Focus on Shabbat: An Award-Winning Strategy for Two Congregations

November 17, 2017Toby Singer

When it comes to the rhythm of the Jewish calendar year, Shabbat holds an esteemed position as a testing ground for experimentation in our synagogues. Thus, when it comes to trying out new programs geared toward inclusion and integration of the broad sweep of Jewish identity, centering them around Shabbat has distinct advantages.

  • It's repeatable: As our weeks spin, Shabbat comes again and again. A program need not be a one-time event. As Shabbat returns, the useful possibility of fine-tuning and improving the reach of an initiative through repetition exists.
  • It has consistent structures to work within: Most synagogues have Shabbat services, and perhaps a reception, or oneg. Some have dinners. Some have aspects geared toward small children, religious school, or youth group. Familiarity can breed an openness to explore tangential expansions of our community.
  • The “gateway effect”: What better way to lead people down the road to greater Jewish involvement than through participation in arguably the essence of Jewish life – our weekly break from the day-to-day mundane?

The URJ’s Belin Awards are designed to encourage and honor congregations of all sizes that have developed uniquely innovative and effective audacious hospitality programs. Among our 2017 Belin Awards winners, two communities took different approaches to using our most frequent Jewish tradition as part of their projects.

Congregation Or Ami in Calabasas, CA, uses the familiar structure of their Shabbat experience to make clear their community's ongoing commitment to inclusion, welcome and lifting up of a diverse array of Jewish identity through an annual Inclusion Shabbat. This past year, through speakers and creative prayer, Or Ami sought in particular to honor Jews of Color and Jews with disabilities.

Meanwhile, at Touro Synagogue in New Orleans, LA, an ongoing, weekly Shabbat dinner involving the full breadth of Jewish identity and experience in the Big Easy is presented not as a program or a project, but as part of their ongoing communal fabric.

How do these programs make the most of the repeatable nature of Shabbat observance?

For Congregation Or Ami, while the Inclusion Shabbat itself is annual, the values reflected in the service clarify ongoing intentions present at every Shabbat and during the High Holidays. Effects can be been seen throughout the synagogue, from web pages specifically geared toward LGBTQ members, multiracial/multiethnic families, and those in interfaith relationships or with disabilities, to the Inclusion Committee’s focus on identifying and overcoming inclusion challenges elsewhere in the community. Inclusion Shabbat has been both a launch pad and a beacon of the community’s values.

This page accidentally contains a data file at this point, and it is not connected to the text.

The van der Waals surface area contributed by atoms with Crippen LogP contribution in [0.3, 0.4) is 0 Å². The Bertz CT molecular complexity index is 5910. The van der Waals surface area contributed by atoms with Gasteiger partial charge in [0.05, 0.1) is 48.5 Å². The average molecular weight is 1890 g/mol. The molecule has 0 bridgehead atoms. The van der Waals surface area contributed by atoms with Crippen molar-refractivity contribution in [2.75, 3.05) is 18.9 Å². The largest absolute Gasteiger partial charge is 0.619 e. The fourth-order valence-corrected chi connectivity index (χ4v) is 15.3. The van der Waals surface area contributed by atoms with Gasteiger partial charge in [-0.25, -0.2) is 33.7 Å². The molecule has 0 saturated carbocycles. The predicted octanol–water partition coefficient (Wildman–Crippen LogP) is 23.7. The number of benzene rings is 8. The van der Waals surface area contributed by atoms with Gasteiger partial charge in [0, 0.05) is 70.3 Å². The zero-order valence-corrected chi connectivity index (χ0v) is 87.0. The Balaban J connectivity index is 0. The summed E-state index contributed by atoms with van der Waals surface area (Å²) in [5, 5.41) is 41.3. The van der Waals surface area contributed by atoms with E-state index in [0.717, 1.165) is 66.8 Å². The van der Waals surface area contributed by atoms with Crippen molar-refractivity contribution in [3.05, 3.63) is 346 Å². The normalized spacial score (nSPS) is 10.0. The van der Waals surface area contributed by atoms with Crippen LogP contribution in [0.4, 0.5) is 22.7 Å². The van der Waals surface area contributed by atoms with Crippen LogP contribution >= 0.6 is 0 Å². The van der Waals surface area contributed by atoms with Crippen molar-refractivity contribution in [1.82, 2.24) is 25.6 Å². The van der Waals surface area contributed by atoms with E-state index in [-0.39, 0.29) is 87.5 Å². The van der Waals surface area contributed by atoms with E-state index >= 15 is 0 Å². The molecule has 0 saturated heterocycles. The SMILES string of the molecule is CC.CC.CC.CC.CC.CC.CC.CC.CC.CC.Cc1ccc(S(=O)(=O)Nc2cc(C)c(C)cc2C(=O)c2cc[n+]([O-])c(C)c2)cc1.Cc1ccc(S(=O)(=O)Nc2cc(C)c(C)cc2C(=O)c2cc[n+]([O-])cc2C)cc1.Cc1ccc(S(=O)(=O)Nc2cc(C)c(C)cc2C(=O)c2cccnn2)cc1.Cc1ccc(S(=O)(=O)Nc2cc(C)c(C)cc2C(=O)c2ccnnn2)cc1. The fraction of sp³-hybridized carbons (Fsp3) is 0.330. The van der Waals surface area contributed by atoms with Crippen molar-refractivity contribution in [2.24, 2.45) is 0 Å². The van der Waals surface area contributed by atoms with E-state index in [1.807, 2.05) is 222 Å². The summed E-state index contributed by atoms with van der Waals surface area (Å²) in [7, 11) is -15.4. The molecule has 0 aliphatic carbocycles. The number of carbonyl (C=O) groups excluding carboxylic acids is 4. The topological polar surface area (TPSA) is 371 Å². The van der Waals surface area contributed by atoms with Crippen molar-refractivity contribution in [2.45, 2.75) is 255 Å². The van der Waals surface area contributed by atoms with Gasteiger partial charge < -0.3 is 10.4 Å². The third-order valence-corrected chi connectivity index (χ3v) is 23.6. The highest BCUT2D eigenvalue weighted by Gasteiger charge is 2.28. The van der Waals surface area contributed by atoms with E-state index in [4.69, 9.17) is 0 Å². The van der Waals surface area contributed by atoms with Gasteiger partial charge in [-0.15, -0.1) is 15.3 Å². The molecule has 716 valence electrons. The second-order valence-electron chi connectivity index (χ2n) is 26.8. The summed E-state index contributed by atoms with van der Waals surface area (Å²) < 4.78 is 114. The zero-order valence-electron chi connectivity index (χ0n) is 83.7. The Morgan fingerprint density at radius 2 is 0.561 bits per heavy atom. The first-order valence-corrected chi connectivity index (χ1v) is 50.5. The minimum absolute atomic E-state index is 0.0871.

Touro Synagogue’s Shabbat dinners began as a simple Shabbat oneg (literally “joy,” reception following services). Over time, those onegs morphed into 100-person weekly dinners attended by a cross-section of the New Orleans Jewish community. Families, millennials, and older members, as well as LGBTQ, interfaith, and interracial couples, mingle every week. For them, these dinners aren’t one-off programs but intentional displays of Touro’s community commitment to the URJ’s concept of audacious hospitality in action.

How do these programs take advantage of the components of Shabbat?

Touro’s dinners fit seamlessly into the practiced rituals of Friday evenings in New Orleans. Some people come for services, while others come only for the dinner. A group of children participate in a special Shabbat Fun experience, while adults attend services. The dinner does not stand out from Shabbat; it simply is their Shabbat. It has now become a weekly heartbeat, cherished and expected by the community.

Or Ami’s Inclusion Shabbat leverages the structure of its Shabbat schedule to put forth inclusionary values in a number of ways. In the service itself, individuals from previously marginalized groups were invited to deliver prayerful words and make personal statements about their sense of inclusion in the temple. This past year, a dinner beforehand and the service itself featured talks from a multiracial Jewish speaker from Be’chol Lashon, and a teen talking about growing up with autism. Even the music and texts reflected the values of acceptance, including the use of Billy Joel’s “Just The Way You Are,” Julie Silver and Cantor Kyle Cotler’s “Faces of God,” and a special prayer about inclusion.

How do these programs take advantage of the “gateway effect” of Shabbat?

More than anything else, Or Ami’s Inclusion Shabbat was catered to demonstrate to a wide array of people both within the congregation, and in the community at large, that the arms of the synagogue are open to them. And while the gateway of Shabbat participation was in this case, an annual event, the echoes of inclusion and welcome continue throughout the year.

As for Touro, the Shabbat dinners serve as a platform upon which participation, engagement, and connection to the community can grow. Because these dinners are an end unto themselves, the gateway is also the destination – a respite of joy, togetherness, and good food at the end of a long week.

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